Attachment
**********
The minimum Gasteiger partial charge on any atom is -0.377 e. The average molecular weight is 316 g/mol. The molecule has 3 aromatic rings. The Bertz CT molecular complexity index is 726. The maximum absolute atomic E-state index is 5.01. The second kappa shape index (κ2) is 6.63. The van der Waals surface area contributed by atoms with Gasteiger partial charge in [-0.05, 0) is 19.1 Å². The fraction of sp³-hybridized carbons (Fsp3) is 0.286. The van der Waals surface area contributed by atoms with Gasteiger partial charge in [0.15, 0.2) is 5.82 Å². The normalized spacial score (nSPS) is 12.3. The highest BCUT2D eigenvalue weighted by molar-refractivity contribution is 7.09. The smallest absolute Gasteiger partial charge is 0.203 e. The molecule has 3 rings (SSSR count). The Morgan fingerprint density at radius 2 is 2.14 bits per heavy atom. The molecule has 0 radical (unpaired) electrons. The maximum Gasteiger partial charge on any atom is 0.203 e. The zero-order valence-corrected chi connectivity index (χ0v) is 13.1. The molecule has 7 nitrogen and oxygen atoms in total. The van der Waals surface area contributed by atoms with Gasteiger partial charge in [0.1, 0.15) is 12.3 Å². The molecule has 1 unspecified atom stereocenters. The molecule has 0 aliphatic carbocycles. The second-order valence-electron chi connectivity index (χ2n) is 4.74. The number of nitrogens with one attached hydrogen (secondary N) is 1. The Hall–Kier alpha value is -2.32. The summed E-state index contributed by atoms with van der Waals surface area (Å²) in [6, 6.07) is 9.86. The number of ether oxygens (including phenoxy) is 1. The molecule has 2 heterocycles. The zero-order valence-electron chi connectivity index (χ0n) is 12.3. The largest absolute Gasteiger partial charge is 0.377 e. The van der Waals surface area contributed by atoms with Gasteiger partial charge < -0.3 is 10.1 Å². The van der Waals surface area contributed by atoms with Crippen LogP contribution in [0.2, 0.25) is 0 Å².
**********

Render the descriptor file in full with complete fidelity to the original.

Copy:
The minimum Gasteiger partial charge on any atom is -0.377 e. The average molecular weight is 316 g/mol. The molecule has 3 aromatic rings. The Bertz CT molecular complexity index is 726. The maximum absolute atomic E-state index is 5.01. The second kappa shape index (κ2) is 6.63. The van der Waals surface area contributed by atoms with Gasteiger partial charge in [-0.05, 0) is 19.1 Å². The fraction of sp³-hybridized carbons (Fsp3) is 0.286. The van der Waals surface area contributed by atoms with Gasteiger partial charge in [0.15, 0.2) is 5.82 Å². The normalized spacial score (nSPS) is 12.3. The highest BCUT2D eigenvalue weighted by molar-refractivity contribution is 7.09. The smallest absolute Gasteiger partial charge is 0.203 e. The molecule has 3 rings (SSSR count). The Morgan fingerprint density at radius 2 is 2.14 bits per heavy atom. The molecule has 0 radical (unpaired) electrons. The maximum Gasteiger partial charge on any atom is 0.203 e. The zero-order valence-corrected chi connectivity index (χ0v) is 13.1. The molecule has 7 nitrogen and oxygen atoms in total. The van der Waals surface area contributed by atoms with Gasteiger partial charge in [0.1, 0.15) is 12.3 Å². The molecule has 1 unspecified atom stereocenters. The molecule has 0 aliphatic carbocycles. The second-order valence-electron chi connectivity index (χ2n) is 4.74. The number of nitrogens with one attached hydrogen (secondary N) is 1. The Hall–Kier alpha value is -2.32. The summed E-state index contributed by atoms with van der Waals surface area (Å²) in [6, 6.07) is 9.86. The number of ether oxygens (including phenoxy) is 1. The molecule has 2 heterocycles. The zero-order valence-electron chi connectivity index (χ0n) is 12.3. The largest absolute Gasteiger partial charge is 0.377 e. The van der Waals surface area contributed by atoms with Gasteiger partial charge < -0.3 is 10.1 Å². The van der Waals surface area contributed by atoms with Crippen LogP contribution in [0.2, 0.25) is 0 Å².